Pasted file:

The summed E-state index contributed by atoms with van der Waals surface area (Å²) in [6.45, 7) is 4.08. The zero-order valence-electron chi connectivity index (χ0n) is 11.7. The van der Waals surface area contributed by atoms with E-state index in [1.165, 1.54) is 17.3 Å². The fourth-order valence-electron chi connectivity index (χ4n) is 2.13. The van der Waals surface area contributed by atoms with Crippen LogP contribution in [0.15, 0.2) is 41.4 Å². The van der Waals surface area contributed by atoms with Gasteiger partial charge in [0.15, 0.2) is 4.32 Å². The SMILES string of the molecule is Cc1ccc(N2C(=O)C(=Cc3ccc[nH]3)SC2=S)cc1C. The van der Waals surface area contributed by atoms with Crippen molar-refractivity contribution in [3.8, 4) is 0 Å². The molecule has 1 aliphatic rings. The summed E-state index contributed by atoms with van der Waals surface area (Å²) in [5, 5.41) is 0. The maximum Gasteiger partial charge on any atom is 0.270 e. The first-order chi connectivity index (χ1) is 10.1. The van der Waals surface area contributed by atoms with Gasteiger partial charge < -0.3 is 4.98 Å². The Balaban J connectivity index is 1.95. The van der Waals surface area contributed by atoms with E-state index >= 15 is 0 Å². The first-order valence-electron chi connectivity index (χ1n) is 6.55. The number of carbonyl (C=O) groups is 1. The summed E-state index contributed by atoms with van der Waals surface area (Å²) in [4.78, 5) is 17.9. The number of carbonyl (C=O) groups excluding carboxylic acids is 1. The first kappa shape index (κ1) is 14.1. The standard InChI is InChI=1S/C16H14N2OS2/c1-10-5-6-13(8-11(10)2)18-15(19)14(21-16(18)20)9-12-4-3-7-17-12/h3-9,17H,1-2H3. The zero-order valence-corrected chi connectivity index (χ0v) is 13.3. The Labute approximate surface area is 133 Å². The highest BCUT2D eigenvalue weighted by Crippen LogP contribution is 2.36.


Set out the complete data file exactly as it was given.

The summed E-state index contributed by atoms with van der Waals surface area (Å²) in [6.45, 7) is 4.08. The zero-order valence-electron chi connectivity index (χ0n) is 11.7. The van der Waals surface area contributed by atoms with E-state index in [1.165, 1.54) is 17.3 Å². The fourth-order valence-electron chi connectivity index (χ4n) is 2.13. The van der Waals surface area contributed by atoms with Crippen LogP contribution in [0.15, 0.2) is 41.4 Å². The van der Waals surface area contributed by atoms with Gasteiger partial charge in [0.15, 0.2) is 4.32 Å². The SMILES string of the molecule is Cc1ccc(N2C(=O)C(=Cc3ccc[nH]3)SC2=S)cc1C. The van der Waals surface area contributed by atoms with Crippen molar-refractivity contribution in [3.8, 4) is 0 Å². The molecule has 1 aliphatic rings. The summed E-state index contributed by atoms with van der Waals surface area (Å²) in [5, 5.41) is 0. The maximum Gasteiger partial charge on any atom is 0.270 e. The first-order chi connectivity index (χ1) is 10.1. The van der Waals surface area contributed by atoms with Gasteiger partial charge < -0.3 is 4.98 Å². The Balaban J connectivity index is 1.95. The van der Waals surface area contributed by atoms with E-state index >= 15 is 0 Å². The first-order valence-electron chi connectivity index (χ1n) is 6.55. The number of carbonyl (C=O) groups is 1. The summed E-state index contributed by atoms with van der Waals surface area (Å²) in [4.78, 5) is 17.9. The number of carbonyl (C=O) groups excluding carboxylic acids is 1. The first kappa shape index (κ1) is 14.1. The standard InChI is InChI=1S/C16H14N2OS2/c1-10-5-6-13(8-11(10)2)18-15(19)14(21-16(18)20)9-12-4-3-7-17-12/h3-9,17H,1-2H3. The zero-order valence-corrected chi connectivity index (χ0v) is 13.3. The Labute approximate surface area is 133 Å². The highest BCUT2D eigenvalue weighted by Crippen LogP contribution is 2.36.